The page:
Legendary Indian sprinter Milka Singh lost his battle against the corona virus infection and succumbed to covid-19 late in the night yesterday at Chandigarh’s PGIMER hospital. In a statement issued by the family, the sprinter nicknamed, the Flying Sikh breathed his last at 11.30pm on 18th June 2021 and is survived by his son and three daughters.
“He fought hard but God has his ways, and it was perhaps true love and companionship that both our mother Nirmal ji and now Dad have passed away in a matter of 5 days,” the statement from the family added.
Further explaining the events leading up to the death of the legendary sprinter, the statement added that his condition turned critical last evening as he developed complications, including fever and dipping oxygen saturation levels. He had been in the Intensive Care Unit of the PGIMER hospital for a month battling the dreaded virus
“We are deeply indebted to the doctors at PGI for their valiant efforts and the love and prayers we received from across the world and from yourselves,” the family said.
As indicated in the family statement, his death comes five days after the demise of his wife, also due to covid complications.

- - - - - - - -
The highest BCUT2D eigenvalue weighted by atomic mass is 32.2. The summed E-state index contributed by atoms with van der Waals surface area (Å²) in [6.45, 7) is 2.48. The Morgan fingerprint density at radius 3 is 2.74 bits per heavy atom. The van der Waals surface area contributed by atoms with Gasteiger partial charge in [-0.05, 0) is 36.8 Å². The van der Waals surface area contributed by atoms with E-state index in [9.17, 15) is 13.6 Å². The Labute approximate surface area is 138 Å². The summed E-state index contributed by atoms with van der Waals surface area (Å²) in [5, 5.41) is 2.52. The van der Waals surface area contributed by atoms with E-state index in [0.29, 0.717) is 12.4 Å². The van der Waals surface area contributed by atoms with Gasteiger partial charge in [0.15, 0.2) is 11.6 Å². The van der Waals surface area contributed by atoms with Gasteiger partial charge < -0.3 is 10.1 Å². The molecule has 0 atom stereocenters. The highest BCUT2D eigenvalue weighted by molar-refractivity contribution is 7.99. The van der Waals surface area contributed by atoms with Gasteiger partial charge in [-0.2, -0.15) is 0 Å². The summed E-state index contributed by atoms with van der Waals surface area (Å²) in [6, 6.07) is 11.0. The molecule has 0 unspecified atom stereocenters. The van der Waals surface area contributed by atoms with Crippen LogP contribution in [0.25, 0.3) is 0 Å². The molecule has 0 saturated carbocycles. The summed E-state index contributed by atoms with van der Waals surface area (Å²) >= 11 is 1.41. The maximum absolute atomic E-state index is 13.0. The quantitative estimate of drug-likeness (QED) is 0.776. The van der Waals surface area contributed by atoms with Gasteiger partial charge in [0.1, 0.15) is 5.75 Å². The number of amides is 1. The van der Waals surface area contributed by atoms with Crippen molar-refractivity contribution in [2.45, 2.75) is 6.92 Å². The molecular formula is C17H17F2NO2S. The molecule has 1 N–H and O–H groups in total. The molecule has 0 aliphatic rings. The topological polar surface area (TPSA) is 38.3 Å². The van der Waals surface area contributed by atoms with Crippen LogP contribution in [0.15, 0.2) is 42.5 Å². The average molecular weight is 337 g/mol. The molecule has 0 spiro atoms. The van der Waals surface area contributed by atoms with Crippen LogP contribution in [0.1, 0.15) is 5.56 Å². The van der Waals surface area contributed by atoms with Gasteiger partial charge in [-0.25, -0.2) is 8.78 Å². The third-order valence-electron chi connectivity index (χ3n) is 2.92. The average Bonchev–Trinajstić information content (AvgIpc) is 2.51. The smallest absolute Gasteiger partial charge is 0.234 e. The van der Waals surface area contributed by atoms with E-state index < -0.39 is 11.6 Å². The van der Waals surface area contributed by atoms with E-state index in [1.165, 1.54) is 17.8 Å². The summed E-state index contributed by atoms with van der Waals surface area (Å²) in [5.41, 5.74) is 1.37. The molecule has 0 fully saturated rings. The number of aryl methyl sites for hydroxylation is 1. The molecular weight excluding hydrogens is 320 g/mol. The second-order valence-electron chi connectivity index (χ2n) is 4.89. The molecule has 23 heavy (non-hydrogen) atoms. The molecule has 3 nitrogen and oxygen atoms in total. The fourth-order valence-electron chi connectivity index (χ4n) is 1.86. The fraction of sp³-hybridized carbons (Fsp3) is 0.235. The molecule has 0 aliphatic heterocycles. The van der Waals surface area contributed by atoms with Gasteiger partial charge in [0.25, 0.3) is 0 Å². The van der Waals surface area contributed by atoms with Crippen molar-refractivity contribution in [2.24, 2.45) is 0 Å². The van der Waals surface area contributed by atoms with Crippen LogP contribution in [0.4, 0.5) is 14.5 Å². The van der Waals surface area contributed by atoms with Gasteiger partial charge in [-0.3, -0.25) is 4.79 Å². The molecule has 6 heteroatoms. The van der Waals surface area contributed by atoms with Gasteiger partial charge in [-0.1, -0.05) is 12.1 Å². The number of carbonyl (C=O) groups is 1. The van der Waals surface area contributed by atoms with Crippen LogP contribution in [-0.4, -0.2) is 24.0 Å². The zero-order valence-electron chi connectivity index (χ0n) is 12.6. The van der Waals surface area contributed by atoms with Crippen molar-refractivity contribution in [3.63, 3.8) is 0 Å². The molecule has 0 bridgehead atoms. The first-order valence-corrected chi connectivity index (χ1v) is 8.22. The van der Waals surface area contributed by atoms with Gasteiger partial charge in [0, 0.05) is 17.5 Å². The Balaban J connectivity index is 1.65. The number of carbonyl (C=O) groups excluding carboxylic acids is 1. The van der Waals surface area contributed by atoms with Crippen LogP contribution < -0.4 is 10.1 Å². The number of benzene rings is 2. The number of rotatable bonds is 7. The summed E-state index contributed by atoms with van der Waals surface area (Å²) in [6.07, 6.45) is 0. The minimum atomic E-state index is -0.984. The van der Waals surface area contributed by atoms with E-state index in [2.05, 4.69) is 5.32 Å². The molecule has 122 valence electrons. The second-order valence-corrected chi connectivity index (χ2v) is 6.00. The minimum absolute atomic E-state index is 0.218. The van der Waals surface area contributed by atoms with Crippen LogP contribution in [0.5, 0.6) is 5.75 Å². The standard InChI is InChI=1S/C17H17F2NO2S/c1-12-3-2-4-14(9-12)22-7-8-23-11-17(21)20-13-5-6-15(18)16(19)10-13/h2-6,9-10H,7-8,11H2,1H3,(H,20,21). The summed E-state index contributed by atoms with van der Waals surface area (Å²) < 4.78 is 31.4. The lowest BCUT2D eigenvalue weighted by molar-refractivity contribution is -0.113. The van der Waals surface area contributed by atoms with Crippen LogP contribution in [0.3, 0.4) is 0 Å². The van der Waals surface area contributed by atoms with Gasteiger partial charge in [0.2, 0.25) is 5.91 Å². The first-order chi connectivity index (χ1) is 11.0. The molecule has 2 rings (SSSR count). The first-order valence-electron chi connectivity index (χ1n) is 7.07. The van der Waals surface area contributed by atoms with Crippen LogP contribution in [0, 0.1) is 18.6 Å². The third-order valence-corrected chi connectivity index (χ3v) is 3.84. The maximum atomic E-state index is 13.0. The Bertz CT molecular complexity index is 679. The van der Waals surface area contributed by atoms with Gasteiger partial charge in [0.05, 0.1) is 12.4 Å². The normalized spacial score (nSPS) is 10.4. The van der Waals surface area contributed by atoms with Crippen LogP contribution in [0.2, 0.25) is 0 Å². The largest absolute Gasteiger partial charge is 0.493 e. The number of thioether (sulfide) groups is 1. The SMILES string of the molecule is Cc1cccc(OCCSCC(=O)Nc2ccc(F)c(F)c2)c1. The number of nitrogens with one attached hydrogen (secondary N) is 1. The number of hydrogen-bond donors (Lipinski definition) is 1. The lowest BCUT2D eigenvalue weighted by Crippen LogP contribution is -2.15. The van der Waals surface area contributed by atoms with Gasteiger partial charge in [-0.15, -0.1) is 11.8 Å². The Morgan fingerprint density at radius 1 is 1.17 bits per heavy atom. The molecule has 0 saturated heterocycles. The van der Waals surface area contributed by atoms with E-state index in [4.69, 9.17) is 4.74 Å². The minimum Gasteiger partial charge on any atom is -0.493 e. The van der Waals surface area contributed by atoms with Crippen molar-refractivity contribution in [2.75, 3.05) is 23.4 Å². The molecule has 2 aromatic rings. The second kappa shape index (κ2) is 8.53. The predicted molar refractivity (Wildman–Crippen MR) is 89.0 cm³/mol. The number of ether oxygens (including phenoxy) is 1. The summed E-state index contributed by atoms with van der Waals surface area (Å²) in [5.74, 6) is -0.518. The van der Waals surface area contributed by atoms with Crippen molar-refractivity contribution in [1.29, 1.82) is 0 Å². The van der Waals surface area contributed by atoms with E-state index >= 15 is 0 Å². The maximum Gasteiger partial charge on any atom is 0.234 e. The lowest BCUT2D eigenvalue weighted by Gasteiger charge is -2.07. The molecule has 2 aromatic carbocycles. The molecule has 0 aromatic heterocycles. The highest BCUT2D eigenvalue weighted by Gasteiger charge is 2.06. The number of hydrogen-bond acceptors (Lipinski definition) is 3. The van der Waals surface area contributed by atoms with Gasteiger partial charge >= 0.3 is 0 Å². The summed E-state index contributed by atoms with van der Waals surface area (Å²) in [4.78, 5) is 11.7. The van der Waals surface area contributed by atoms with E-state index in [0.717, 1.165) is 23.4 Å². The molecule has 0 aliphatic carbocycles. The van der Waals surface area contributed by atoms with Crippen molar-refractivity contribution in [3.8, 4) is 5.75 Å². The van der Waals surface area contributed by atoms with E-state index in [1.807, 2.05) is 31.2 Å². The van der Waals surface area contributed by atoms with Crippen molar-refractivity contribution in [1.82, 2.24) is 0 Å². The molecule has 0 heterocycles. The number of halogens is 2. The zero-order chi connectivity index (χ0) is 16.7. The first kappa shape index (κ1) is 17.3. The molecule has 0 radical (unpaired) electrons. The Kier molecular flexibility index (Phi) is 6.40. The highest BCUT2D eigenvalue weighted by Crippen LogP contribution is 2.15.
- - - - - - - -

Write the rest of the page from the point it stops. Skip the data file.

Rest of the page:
Leading the tributes for the legend, PM Narendra Modi called him an inspiring personality and said that he had a special place in the hearts of millions around the world.
“In the passing away of Shri Milkha Singh Ji, we have lost a colossal sportsperson, who captured the nation’s imagination and had a special place in the hearts of countless Indians. His inspiring personality endeared himself to millions. Anguished by his passing away,” PM Modi tweeted.
“I had spoken to Shri Milkha Singh Ji just a few days ago. Little did I know that it would be our last conversation. Several budding athletes will derive strength from his life journey. My condolences to his family and many admirers all over the world,” he added in another tweet.
Narrowly missing out on an Olympic medal at the Rome Olympics of 1960, Milkha Singh held the national record for 400m sprint for almost 40 years. He won 4 Asian Games Golds and a Commonwealth Gold at Cardiff in 1958 – in his glittering and inspiring career.
He was conferred with Indian’s fourth-highest civilian award – the Padma Shree and was 91-years old.